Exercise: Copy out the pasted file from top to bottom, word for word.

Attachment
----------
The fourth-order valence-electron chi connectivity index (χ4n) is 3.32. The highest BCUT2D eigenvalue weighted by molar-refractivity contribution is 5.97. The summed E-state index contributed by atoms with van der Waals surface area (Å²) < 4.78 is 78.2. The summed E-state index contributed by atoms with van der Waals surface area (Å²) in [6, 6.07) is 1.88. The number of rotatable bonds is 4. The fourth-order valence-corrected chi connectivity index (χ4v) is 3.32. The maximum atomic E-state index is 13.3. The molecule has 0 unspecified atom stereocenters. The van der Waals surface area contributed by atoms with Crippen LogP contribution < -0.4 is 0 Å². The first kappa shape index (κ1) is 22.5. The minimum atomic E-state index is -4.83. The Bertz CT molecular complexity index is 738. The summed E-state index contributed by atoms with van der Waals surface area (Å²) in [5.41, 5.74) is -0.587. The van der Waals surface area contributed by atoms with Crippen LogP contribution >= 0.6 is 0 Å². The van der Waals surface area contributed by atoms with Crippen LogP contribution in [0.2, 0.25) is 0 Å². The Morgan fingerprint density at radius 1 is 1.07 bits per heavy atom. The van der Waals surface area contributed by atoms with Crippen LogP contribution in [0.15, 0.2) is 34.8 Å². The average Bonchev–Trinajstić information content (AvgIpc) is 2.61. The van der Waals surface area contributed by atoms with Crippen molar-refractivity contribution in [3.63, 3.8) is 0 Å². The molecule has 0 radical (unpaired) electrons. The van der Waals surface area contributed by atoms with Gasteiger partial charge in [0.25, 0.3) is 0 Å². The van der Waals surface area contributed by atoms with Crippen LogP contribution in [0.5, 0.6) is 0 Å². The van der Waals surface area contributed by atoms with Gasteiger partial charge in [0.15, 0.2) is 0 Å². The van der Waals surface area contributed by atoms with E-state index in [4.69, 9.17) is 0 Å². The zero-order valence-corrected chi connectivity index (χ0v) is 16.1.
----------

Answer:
The fourth-order valence-electron chi connectivity index (χ4n) is 3.32. The highest BCUT2D eigenvalue weighted by molar-refractivity contribution is 5.97. The summed E-state index contributed by atoms with van der Waals surface area (Å²) < 4.78 is 78.2. The summed E-state index contributed by atoms with van der Waals surface area (Å²) in [6, 6.07) is 1.88. The number of rotatable bonds is 4. The fourth-order valence-corrected chi connectivity index (χ4v) is 3.32. The maximum atomic E-state index is 13.3. The molecule has 0 unspecified atom stereocenters. The van der Waals surface area contributed by atoms with Crippen LogP contribution < -0.4 is 0 Å². The first kappa shape index (κ1) is 22.5. The minimum atomic E-state index is -4.83. The Bertz CT molecular complexity index is 738. The summed E-state index contributed by atoms with van der Waals surface area (Å²) in [5.41, 5.74) is -0.587. The van der Waals surface area contributed by atoms with Crippen LogP contribution >= 0.6 is 0 Å². The van der Waals surface area contributed by atoms with Crippen LogP contribution in [0.2, 0.25) is 0 Å². The Morgan fingerprint density at radius 1 is 1.07 bits per heavy atom. The van der Waals surface area contributed by atoms with Crippen LogP contribution in [0.15, 0.2) is 34.8 Å². The average Bonchev–Trinajstić information content (AvgIpc) is 2.61. The van der Waals surface area contributed by atoms with Crippen molar-refractivity contribution in [3.63, 3.8) is 0 Å². The molecule has 0 radical (unpaired) electrons. The van der Waals surface area contributed by atoms with Gasteiger partial charge in [0.25, 0.3) is 0 Å². The van der Waals surface area contributed by atoms with Crippen LogP contribution in [0.5, 0.6) is 0 Å². The van der Waals surface area contributed by atoms with Gasteiger partial charge in [0.15, 0.2) is 0 Å². The van der Waals surface area contributed by atoms with E-state index in [4.69, 9.17) is 0 Å². The zero-order valence-corrected chi connectivity index (χ0v) is 16.1.